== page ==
Prince William voters overwhelmingly approved two bond referendums on the ballot Tuesday that will give county leaders the green light to borrow up to $396 million for road and parks projects over the next 10 years.
The two bond referendums on the ballot were controversial among the candidates running for local offices Tuesday, and neither received the full support of the Prince William County Board of Supervisors when it voted in June to place them on the Nov. 5 ballot.
But that did not appear to have made a difference on Election Day.
With 91 of 94 precincts reporting, more than 72.74% of Prince William voters cast ballots in favor of the $355 million road bond referendum, while 68.45% gave their blessing to borrowing $41 million to improve county parks, according to unofficial election results.
The vote does not mean the money will be borrowed immediately. The newly-elected Prince William County Board of Supervisors will decide when to move forward with the projects and how.
The road bond referendum included $200 million for improvements to Va. 28. But county leaders are still awaiting the results of an environmental assessment to determine whether they can move forward with a planned bypass for Va. 28.
If that idea is nixed, county transportation planners say they will proceed with a plan to widen Va. 28 from four lanes to six lanes through Manassas and Manassas Park.
Both projects are pegged to cost nearly $300 million. The county would have to cobble the remaining funds together with the help of state or federal grants or by dedicating more local tax money to the improvements.
Other transportation projects targeted for bond funding include:
- Devlin Road widening: A $50 million project to widen Devlin Road to four lanes from Linton Hall Road to Wellington Road, a total of 1.8 miles. The project would take four to six years to complete.
- Intersection upgrade at Prince William Parkway and Minnieville Road: A $70 million "SPUI," or single-point urban interchange, for the busy intersection at Minnieville Road and Prince William Parkway. Engineers have proposed that Prince William Parkway would be taken underground, while Minnieville Road would travel atop the intersection. The project would take four to six years to complete.
- Intersection upgrade at Old Bridge Road and Gordon Boulevard: A $15 million "flyover" ramp from Va. 123 and Interstate 95 to Old Bridge Road. The project would take three to five years to complete.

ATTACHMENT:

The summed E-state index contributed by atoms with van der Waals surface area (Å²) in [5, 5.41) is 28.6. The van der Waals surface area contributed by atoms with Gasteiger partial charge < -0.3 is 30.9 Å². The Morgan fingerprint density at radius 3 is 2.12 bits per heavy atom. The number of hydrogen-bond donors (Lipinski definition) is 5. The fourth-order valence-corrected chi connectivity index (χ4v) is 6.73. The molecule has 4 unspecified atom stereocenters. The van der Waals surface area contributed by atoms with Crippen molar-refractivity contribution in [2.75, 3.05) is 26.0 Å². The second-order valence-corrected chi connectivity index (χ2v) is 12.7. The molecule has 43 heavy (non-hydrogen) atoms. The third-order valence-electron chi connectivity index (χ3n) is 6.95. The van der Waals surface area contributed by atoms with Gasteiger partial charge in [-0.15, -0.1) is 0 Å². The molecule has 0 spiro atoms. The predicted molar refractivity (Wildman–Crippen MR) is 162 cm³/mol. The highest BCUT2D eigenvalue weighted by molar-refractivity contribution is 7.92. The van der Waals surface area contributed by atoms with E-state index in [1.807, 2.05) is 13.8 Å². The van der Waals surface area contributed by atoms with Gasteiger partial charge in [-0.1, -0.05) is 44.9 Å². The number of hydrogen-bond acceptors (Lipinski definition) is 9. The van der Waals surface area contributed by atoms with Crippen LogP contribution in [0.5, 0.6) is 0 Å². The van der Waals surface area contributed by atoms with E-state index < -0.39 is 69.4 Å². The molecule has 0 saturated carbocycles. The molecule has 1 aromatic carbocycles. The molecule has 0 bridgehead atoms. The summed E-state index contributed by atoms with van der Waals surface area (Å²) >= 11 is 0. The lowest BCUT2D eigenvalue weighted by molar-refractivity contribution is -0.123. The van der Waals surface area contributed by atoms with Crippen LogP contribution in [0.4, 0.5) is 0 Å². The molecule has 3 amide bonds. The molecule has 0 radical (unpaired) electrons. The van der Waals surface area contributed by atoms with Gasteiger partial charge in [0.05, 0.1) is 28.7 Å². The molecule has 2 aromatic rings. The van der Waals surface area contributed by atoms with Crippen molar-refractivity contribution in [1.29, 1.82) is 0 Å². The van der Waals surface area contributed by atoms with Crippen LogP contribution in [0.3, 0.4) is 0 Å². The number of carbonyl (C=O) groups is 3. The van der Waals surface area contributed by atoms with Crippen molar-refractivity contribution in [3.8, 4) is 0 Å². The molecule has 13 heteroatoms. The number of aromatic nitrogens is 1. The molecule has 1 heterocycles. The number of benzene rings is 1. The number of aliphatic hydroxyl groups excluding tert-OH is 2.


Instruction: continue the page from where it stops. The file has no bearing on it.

- Summit School Road extension: A four-lane extension of Summit Road would connect it to Caton Hill Road, providing better access to the Horner Road commuter lot. The project would cost $20 million and take three to four years to complete.
The five outdoor park improvements included in the bond are:
- Howison Park improvements: $6 million for trails, spectator seating, fitness equipment, a comfort station, additional parking and better access for people with disabilities at Howison Park, located near Spriggs and Minnieville roads. The park is the home base for the Prince William Soccer Incorporated, one of the largest private youth soccer leagues in the county.
- New Neabsco park: A new "amenity-rich," $6 million park for the Neabsco District. The park could include a "dynamic playground," a climbing wall, hill slides, a "skating ribbon," and other features. It would take three years to complete.
- Fuller Heights expansion: Two additional fields and extra parking are among the improvements proposed in a $6 million expansion of Fuller Heights Park near Triangle. The project would take three years to complete.
- Hellwig Park: $3 million for new athletic turf fields at this Independent Hill area park.
- Trails and open space: $20 million in borrowing would be pegged to improve the county’s trail network with a focus on four specific projects: the Broad Run trail, the Neabsco Greenway, the Potomac Heritage National Scenic Trail and the Occoquan Greenway.
The bonds passed despite the lack of any organized support from community groups. The Prince William County Chamber of Commerce threw its support behind the road bond, promoting it mostly with social media posts.
The chamber issued a statement Thursday claiming victory on the road bond measure.
“This is a monumental victory for the County! Throughout this campaign we have said that this is a now or never moment. Our focus was to educate and turnout voters from all political affiliations to support this measure. The result of today’s election tells us that we were successful in that endeavor,” Ross Snare, the chamber’s director of communications and government affairs said in a statement.